The two possibilities described apply to two schools of pleasure craft sailing:

on the one hand those who want to be relieved of anything that might impede their full enjoyment of time spent at sea;

on the other hand those who think that taking away the skipper's responsibilities and challenges, the merits and difficulties of running the ship, will also take away his love of going to sea

As things stand, both schools will be able to find the engine that meets their needs.


It would appear that what we have said does not and could not give precise indications to a skipper who wants to buy a superyacht: and in fact our aim was not to give recipes but to stimulate reflection before arriving at decisions or assumptions which, for better or worse, may have an antithesis which, arising from enthusiasm or advice that is rarely disinterested - especially if not asked for - should generally not be given much weight.

A pair of superyacht engines is no small matter: the decision calls for careful evaluation of the pros and cons, a series of meetings with manufacturers, a raising of your guard, a professional type choice. You must replace the engine brochures by dialogue with the designers and users, if they are available. Data regarding power, torque and consumption must be replaced by or added to more complex formulations such as rating, continuative power, the average time the maker guarantees between one breakdown and another, whether the repair can be carried out on board or if the engine has to be unshipped: these are called MTBF (mean time between failures) and MTBO (mean time between overhauls), and the latter must be much greater than the former and must satisfy the user's requirements in function of the use he intends to make of his yacht, keeping in mind that unshipping engines is not a simple matter but may on the contrary be envisaged as routine in reconditioning.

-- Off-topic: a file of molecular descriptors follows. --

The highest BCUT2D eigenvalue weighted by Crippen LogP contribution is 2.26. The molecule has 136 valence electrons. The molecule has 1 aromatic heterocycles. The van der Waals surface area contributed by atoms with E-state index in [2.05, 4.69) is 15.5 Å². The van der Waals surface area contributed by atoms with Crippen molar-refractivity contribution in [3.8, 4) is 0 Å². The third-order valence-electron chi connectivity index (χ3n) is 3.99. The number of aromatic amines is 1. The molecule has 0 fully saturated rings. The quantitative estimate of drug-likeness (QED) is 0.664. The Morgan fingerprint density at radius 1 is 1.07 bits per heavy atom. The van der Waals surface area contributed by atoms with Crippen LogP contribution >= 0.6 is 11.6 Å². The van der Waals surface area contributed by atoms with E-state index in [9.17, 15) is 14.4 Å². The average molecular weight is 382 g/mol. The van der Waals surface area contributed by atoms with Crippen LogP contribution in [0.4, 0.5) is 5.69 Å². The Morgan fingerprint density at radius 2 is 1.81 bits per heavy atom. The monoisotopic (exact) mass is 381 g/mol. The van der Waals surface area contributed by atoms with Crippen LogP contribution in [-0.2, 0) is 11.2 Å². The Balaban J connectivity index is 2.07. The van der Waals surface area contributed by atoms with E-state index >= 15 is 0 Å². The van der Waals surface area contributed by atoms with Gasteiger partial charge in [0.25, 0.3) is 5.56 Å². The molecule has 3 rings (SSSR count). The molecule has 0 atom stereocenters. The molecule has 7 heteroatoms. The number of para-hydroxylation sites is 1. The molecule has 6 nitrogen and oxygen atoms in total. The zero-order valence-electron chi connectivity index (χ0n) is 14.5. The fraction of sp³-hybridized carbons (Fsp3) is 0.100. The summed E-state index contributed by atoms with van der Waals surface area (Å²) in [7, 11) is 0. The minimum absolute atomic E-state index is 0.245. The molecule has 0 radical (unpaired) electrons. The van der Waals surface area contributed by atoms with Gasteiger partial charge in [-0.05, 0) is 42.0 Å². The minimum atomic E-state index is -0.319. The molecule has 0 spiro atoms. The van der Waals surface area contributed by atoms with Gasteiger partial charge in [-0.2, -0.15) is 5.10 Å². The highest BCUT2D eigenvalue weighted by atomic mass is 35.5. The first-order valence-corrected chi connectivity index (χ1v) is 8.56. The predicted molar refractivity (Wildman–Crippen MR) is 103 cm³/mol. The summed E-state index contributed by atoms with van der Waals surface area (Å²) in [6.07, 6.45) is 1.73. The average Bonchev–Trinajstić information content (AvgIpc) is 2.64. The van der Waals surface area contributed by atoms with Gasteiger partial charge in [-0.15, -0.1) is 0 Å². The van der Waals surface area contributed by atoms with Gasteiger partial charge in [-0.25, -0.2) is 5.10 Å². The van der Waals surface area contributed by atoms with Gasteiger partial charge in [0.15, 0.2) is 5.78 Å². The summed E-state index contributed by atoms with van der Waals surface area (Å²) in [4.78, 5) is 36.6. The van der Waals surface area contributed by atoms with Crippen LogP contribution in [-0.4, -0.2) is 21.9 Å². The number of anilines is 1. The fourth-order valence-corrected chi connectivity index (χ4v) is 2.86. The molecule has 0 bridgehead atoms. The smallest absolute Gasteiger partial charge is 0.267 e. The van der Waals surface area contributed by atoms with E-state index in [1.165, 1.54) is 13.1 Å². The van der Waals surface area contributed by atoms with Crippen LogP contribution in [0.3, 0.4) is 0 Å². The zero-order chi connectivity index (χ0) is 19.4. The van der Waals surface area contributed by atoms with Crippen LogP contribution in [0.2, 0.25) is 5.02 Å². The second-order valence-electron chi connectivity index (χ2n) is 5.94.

The skipper should furthermore draw up a scheme of how he intends to use his yacht, envisaging range and time of use: these forecasts may orient choice towards manufacturers that are strongest and best established in the relevant area. Because though it is true that on the one hand most engines are of high quality as long as all goes well, it is when something goes wrong - which can always happen - that you see the manufacturer's reaction and his ability to handle the problem: it is always preferable that he be nearby.

Don't neglect looking at the duration or response tests that your chosen engine has passed at sea (there are murderous tests which an engine is unlikely to pass with flying colours if it has design or duration defects): ask for cycles and results and study them carefully, keeping in mind that there is a classification of companies, which is important but not enough to guarantee product quality. Two healthy and robust parents generally produce a healthy child, but the child might also turn out to be weak and sickly: certification has to concern the child and not merely the parents who have given birth to it.

Lastly, but with great caution, trust the shipyard's choices. Usually they have no personal interests in suggesting something they don't believe in, especially if it is a serious shipyard that above all is fully responsible for everything installed on the vessel you have bought.

Full steam ahead!